Some lessons in customer services
Recently, I accepted an invitation for a mani/pedi day with one of my friends. Unfortunately, what was intended to be a nice afternoon of pampering became a rushed, unpleasant and eventually hostile experience that regrettably occurs too often in this country. The culture of poor service is oftentimes perpetuated by the owner themselves, which was the case at this nail salon.
After enduring hostility, rudeness and impatience I was subsequently denied the completion of my service because I, the paying customer, dared to complain on their social media page.
Here is some advice for a small business trying to survive in a competitive industry during COVID 19. Invest in customer service training and lead by example to avoid your employees mirroring the dreadful practice of chasing away your customers. Two important concepts to consider: manage customer complaints and service recovery.
To maintain competitive advantage requires consistent quality service. It is an attainable benchmark, especially when our national service standard is often below par.
Managing customer complaints
1. Put your emotions aside: In the face of a challenging service experience it is easy to be reactive and internalise a complaint as an attack. What is important to learn here is the meaning of complaints. Believe or not, the reason people complain is because they are interested in salvaging the relationship. It is evident from the wealth of research in consumer behaviour that a customer who has been adequately remunerated is more likely to be among the most loyal to your establishment. So, if a customer has put in the effort to complain, don’t waste this opportunity.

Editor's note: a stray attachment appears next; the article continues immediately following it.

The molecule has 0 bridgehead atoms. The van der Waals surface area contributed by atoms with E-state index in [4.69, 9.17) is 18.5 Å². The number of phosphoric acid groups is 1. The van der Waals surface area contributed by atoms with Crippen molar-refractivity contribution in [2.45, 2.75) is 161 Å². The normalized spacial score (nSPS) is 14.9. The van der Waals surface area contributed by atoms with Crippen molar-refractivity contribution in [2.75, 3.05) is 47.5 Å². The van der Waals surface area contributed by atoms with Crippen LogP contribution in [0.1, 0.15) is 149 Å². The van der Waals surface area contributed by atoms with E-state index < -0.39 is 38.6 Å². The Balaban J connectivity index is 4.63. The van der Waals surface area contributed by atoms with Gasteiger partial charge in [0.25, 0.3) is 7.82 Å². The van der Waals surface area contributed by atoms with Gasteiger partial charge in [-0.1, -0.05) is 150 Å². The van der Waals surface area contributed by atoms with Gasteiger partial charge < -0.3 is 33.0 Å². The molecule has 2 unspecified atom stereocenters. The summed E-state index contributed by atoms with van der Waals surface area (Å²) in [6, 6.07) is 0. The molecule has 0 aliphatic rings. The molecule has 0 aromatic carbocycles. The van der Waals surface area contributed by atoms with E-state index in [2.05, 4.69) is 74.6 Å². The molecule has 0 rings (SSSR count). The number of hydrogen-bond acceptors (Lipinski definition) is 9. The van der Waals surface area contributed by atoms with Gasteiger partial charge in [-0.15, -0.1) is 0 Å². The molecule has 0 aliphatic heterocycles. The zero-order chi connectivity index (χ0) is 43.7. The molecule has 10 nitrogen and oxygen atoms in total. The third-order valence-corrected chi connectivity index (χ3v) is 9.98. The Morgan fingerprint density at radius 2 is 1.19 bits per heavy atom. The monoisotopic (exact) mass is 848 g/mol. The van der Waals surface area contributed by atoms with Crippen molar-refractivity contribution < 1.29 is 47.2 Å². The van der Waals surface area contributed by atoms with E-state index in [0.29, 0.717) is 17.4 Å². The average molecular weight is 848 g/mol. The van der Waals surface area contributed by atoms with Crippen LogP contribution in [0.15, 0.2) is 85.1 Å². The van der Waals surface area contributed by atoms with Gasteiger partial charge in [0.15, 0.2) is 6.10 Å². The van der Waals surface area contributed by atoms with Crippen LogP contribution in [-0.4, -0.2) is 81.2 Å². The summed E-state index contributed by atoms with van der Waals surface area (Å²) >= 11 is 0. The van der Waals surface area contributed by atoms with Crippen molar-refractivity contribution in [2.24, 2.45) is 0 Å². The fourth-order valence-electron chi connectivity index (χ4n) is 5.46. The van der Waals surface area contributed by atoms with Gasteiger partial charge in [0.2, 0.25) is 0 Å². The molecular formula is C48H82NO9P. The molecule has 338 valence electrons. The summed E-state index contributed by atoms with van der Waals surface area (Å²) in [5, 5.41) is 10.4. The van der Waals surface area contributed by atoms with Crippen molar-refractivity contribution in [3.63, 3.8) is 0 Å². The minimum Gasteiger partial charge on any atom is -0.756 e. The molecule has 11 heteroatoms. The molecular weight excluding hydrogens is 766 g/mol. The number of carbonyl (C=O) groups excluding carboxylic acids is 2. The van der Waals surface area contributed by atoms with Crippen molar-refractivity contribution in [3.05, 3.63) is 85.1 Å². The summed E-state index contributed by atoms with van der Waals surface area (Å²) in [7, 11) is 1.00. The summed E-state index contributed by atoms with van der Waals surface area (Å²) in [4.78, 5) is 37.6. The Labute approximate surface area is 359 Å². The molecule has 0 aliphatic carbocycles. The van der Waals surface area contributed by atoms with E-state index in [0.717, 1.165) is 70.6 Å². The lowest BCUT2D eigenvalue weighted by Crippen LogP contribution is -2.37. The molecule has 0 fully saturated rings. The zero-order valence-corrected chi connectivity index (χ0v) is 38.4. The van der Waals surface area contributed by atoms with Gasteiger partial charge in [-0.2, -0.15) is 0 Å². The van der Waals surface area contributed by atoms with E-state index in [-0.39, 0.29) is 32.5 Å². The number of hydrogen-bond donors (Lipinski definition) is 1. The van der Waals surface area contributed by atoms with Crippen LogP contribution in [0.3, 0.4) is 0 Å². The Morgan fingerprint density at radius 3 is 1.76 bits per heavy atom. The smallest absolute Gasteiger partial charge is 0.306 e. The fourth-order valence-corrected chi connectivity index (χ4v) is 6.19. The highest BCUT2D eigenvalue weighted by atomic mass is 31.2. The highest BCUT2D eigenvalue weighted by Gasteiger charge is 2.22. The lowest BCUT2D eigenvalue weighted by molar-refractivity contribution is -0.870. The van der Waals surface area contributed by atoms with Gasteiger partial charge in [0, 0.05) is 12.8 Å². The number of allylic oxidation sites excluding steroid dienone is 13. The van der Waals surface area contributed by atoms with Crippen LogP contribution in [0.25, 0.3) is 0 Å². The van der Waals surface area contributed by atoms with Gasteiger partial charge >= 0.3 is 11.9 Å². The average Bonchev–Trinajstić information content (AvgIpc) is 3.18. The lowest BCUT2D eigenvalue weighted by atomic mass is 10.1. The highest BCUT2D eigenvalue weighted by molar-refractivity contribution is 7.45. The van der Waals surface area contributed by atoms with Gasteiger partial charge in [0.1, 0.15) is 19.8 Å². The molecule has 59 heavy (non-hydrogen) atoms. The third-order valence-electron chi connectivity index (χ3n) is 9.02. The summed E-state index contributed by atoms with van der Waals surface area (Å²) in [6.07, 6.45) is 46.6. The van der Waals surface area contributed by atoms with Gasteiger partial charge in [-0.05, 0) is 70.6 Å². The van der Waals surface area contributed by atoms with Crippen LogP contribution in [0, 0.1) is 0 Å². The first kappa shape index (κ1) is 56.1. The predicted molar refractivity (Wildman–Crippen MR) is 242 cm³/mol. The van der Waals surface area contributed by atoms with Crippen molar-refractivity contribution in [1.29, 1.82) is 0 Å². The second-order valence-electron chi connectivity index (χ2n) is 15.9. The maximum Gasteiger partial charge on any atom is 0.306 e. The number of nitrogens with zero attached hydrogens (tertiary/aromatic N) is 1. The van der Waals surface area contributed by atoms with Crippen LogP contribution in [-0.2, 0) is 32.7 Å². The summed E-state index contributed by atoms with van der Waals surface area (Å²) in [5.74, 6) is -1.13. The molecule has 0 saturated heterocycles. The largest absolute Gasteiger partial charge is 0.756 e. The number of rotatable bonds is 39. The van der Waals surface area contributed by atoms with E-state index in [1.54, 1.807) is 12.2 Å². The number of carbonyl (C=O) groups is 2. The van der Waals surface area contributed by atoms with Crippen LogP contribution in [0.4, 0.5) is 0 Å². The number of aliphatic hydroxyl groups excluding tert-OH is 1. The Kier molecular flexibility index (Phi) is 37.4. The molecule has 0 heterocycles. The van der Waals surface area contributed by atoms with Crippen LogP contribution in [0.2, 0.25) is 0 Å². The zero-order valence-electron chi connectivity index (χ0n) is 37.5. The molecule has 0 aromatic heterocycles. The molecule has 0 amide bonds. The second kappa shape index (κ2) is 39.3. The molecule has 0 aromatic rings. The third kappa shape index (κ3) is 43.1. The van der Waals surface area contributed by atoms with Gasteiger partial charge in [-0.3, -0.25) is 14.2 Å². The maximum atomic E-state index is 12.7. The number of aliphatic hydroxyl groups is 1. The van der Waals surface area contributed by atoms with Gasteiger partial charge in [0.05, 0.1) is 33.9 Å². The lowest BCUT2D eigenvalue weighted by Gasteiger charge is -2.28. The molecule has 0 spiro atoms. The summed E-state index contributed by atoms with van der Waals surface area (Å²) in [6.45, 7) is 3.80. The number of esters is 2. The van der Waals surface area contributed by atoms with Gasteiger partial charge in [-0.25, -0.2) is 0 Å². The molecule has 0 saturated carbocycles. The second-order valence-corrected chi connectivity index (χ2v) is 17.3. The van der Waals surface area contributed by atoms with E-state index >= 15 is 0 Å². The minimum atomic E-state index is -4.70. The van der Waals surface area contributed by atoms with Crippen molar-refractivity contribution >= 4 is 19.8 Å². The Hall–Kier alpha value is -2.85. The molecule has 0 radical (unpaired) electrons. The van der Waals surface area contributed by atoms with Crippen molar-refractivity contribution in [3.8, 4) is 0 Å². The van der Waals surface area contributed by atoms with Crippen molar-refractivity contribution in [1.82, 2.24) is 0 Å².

2. Ask questions and acknowledge customer perspective: It is wise to ask the customer directly to get their perspective and provide some kind of reconciliation.
3. Offer an apology: When regret is expressed for the breakdown in a relationship it demonstrates humanity. It disarms the situation and makes the customer feel heard and supported instead of threatened by a confrontational nemesis.
4. Provide resolutions: Consumers are reasonable, rational beings who are flexible and negotiable. When it comes to resolving an issue, acting with a sense of urgency is critical.
5. Be proactive: This may be the most challenging step in managing customer complaints because it requires reflection. In order to minimise recurrences, it is important to assess an outcome and formulate a standard going forward.
Not every customer is looking for a freebie and service recovery is not required to be delivered in that form. Any chance to redeem yourself, therefore, has the potential to turn a bad situation into a rewarding one, not just informally but financially as well. Qualtrics XM Institute shows substantial evidence that 73% of companies with above-average customer experience perform better financially than their competitors. In other words, customers are willing to pay for better experiences. It also means that customers expect superior service for premium products. If you have aligned your business with extravagance, the service you provide must be consistent with that, otherwise your company will suffer greatly and consumers will still have options. Never underestimate the power of testimonials. The impact a satisfied customer has shares equal tenacity with dissatisfied ones. The outcome of complaints can prove beneficial to you if you can successfully master service recovery. Not everyone will believe an existing customer is valuable until perhaps considering the fact that it is five times more costly to attract new customers than it is to maintain existing ones.
If customers choose to patronise your business, don’t allow then to leave without intentions of returning. I don’t anticipate majority of small businesses being able to capitalise on the benefit of optimal compensation. The above recommendations on managing complaints and service quality could be of great value.
A concerned citizen